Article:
Top tips for safety?

There are so many different dangers on our mountains - one always has to be aware of possible hazards (e.g. loose rocks), and know your snakes/spiders and other potential dangerous flora/fauna, while being surefooted, knowing your route AND potential weather! Add to that criminal activity prevalent on some of our trails and it’s all a bit intimidating, especially lady-type or newbies to the trails! What are the best tips on offer for ways to be prepared for almost any situation?


Brilliant topic Peanut! Here’s my 10 cents:

  • Hike in a group of three or more: I’m a big fan of being in the mountains alone, but the fact of the matter is if something goes wrong, it’s A LOT more serious when you’re on your own, than with some friends. Also, being in a group is an immediate deterrent to most muggers.
  • Pay close attention to weather-related dangers: Loose rocks and soil after rain, snakes in summer, etc.
  • Know your limits: The closer your activity brings you to the limit of your physical ability, the smaller your margin for error becomes. Either back off, or be extra careful.
  • Don’t mistake confidence with competence: Many people have perished in the mountains, not because they were unfit or weak, but because they were over-committed with insufficient gear and experience. You don’t know what you don’t know.
  • ALWAYS carry enough water, a windbreaker/rainjacket and a headlamp. You can survive A LOT with those three items in your pack.

Perfect addition to this topic. Nic Shaw lists his top 5 tips for heading into the mountains:

Nic Shaw is a keen mountaineer, trail runner and adventurer. He’s also a Mountain Leader Instructor and the Director of Entabeni Expeditions & Outdoor Centre based in the Central Drakensberg and Stellenbosch.

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This is such a great and comprehensive response, thanks so much Arno.

I have an additional question…What would you pack in your bag as ESSENTIAL safety equipment for shorter vs. longer hikes? I know that would depend on whether you have any first aid/medical skills or not, as well as how much space in your backpack one has/the technical grading of the hike, but surely there are crucial items that might be life saving in a given situation? e.g. a space blanket (also small/light to carry)

In addition to a rain jacket, headlamp, beany, pocket knife, cellphone, letting someone know where you’re going and enough water (these apply to anytime you head into the mountains) I would add the following items:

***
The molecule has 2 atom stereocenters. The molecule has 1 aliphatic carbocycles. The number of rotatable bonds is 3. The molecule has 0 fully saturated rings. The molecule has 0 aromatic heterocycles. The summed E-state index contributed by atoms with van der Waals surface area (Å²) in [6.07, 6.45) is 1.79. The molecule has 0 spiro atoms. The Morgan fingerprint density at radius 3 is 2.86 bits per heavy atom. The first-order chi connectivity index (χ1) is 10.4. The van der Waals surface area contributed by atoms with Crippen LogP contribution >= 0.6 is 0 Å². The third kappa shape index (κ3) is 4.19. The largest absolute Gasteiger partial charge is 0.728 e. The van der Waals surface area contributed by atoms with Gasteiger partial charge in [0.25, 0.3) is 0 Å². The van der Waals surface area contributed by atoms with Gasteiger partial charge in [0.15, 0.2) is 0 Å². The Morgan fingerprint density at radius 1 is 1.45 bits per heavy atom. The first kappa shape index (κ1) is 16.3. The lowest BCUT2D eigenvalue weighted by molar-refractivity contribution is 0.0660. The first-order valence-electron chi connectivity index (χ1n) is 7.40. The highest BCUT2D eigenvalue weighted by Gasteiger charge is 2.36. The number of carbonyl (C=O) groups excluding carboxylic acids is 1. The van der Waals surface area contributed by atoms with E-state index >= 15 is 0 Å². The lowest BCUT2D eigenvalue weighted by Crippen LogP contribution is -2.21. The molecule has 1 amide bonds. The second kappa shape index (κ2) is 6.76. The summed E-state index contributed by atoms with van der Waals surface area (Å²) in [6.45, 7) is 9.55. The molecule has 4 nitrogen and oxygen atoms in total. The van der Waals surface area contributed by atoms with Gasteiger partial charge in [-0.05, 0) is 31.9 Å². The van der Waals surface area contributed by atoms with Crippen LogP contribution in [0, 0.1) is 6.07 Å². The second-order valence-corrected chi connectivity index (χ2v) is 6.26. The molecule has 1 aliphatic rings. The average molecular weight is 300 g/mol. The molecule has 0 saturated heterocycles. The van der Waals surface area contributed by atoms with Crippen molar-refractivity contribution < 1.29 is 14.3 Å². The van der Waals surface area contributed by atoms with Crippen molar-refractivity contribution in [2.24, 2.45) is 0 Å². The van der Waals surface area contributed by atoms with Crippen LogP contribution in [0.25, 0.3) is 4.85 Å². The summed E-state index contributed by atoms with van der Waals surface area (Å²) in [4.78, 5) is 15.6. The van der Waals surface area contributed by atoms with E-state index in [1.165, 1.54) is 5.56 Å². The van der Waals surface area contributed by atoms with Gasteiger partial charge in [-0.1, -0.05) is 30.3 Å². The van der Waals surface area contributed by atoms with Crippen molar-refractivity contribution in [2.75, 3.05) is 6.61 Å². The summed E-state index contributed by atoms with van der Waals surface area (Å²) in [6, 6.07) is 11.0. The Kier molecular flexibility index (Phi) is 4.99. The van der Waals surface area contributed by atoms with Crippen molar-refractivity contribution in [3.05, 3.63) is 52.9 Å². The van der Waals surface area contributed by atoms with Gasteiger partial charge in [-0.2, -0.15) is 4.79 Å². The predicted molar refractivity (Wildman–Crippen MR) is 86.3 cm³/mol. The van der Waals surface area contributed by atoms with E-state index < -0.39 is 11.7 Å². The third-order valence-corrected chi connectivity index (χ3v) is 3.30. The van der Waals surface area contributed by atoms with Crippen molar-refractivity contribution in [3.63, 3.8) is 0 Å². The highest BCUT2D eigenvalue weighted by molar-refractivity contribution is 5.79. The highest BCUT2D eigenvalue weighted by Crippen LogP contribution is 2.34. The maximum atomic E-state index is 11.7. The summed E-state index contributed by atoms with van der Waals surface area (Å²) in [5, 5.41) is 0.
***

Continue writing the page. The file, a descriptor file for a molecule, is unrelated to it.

• Shorter/day hikes: Elastoplast or any other sticky bandage (could probably use duct tape too): It can act as a plaster on a cut, a tourniquet to stop major bleeding, bind sprained fingers, strap a sprained ankle, etc…

  • Longer hikes (2 or more days): Elastoplast, Ibuprofen, Paracetamol, antiseptic cream, space blanket

I think that would be absolute minimum, but I’m sure someone else can add to that list.

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If anyone has read this topic and thought I need a rain jacket, Cape Union Mart are currently having a sale on some their rain jackets:

As we head into summer with more and more people on the trail, i personally believe that one of these should form part of your essential gear, more so for day-hikers : Camping, Hiking & Outdoor | Gear & Equipment | Cape Union Mart

General: Cape Union Storefront Catalog - Cape Union Mart

For the lady: Cape Union Storefront Catalog - Cape Union Mart

For the trail runner: Cape Union Storefront Catalog - Cape Union Mart


If you are going to use any of these, test it on yourself at least once. Check if it sprays a mist or a jet too.

In an outdoor environment where it can be windy it would be pointless to be overcome by your own self-defense spray.

If you know how it affects you and what to expect you are one up on your assailant if the wind turns or something unexpected happens…

They are all jets in a gell form - no mist

MACE is also the only defensive spray contracted to the US military and police. It’s the worlds first and No1 brand of defensive sprays.

Test it on yourself at your own peril

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Of course I never meant to empty half the can on yourself in one go :wink: but having an idea of what to expect if the wind should change on you might just save your bacon…

Coming from a long SAP background I can assure you that I have “tasted” more than my share but being prepared in knowing what to expect could possibly prevent a nasty outcome one day.

Also consider the possibility that the fight could get physical beyond the spray. That mist / gel / liquid could transfer from the attacker’s body to that of the defender.

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Would use spray to take flight rather than fight.